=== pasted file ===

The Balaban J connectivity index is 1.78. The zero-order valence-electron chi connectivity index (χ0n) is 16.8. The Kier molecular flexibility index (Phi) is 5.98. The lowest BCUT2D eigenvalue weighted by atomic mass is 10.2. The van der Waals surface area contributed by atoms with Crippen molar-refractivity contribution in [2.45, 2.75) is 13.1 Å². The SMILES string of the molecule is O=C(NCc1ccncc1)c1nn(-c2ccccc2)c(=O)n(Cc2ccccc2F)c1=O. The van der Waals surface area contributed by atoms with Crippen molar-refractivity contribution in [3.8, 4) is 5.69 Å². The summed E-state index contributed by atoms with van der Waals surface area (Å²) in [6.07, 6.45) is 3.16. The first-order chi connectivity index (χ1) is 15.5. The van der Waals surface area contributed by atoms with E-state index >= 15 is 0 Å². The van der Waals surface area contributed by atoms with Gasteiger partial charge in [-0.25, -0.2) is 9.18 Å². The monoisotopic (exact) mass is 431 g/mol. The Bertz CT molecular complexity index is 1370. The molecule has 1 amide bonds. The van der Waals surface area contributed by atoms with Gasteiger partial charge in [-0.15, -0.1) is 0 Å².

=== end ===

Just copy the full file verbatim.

The Balaban J connectivity index is 1.78. The zero-order valence-electron chi connectivity index (χ0n) is 16.8. The Kier molecular flexibility index (Phi) is 5.98. The lowest BCUT2D eigenvalue weighted by atomic mass is 10.2. The van der Waals surface area contributed by atoms with Crippen molar-refractivity contribution in [2.45, 2.75) is 13.1 Å². The SMILES string of the molecule is O=C(NCc1ccncc1)c1nn(-c2ccccc2)c(=O)n(Cc2ccccc2F)c1=O. The van der Waals surface area contributed by atoms with Crippen molar-refractivity contribution in [3.8, 4) is 5.69 Å². The summed E-state index contributed by atoms with van der Waals surface area (Å²) in [6.07, 6.45) is 3.16. The first-order chi connectivity index (χ1) is 15.5. The van der Waals surface area contributed by atoms with E-state index >= 15 is 0 Å². The van der Waals surface area contributed by atoms with Gasteiger partial charge in [-0.25, -0.2) is 9.18 Å². The monoisotopic (exact) mass is 431 g/mol. The Bertz CT molecular complexity index is 1370. The molecule has 1 amide bonds. The van der Waals surface area contributed by atoms with Gasteiger partial charge in [-0.15, -0.1) is 0 Å².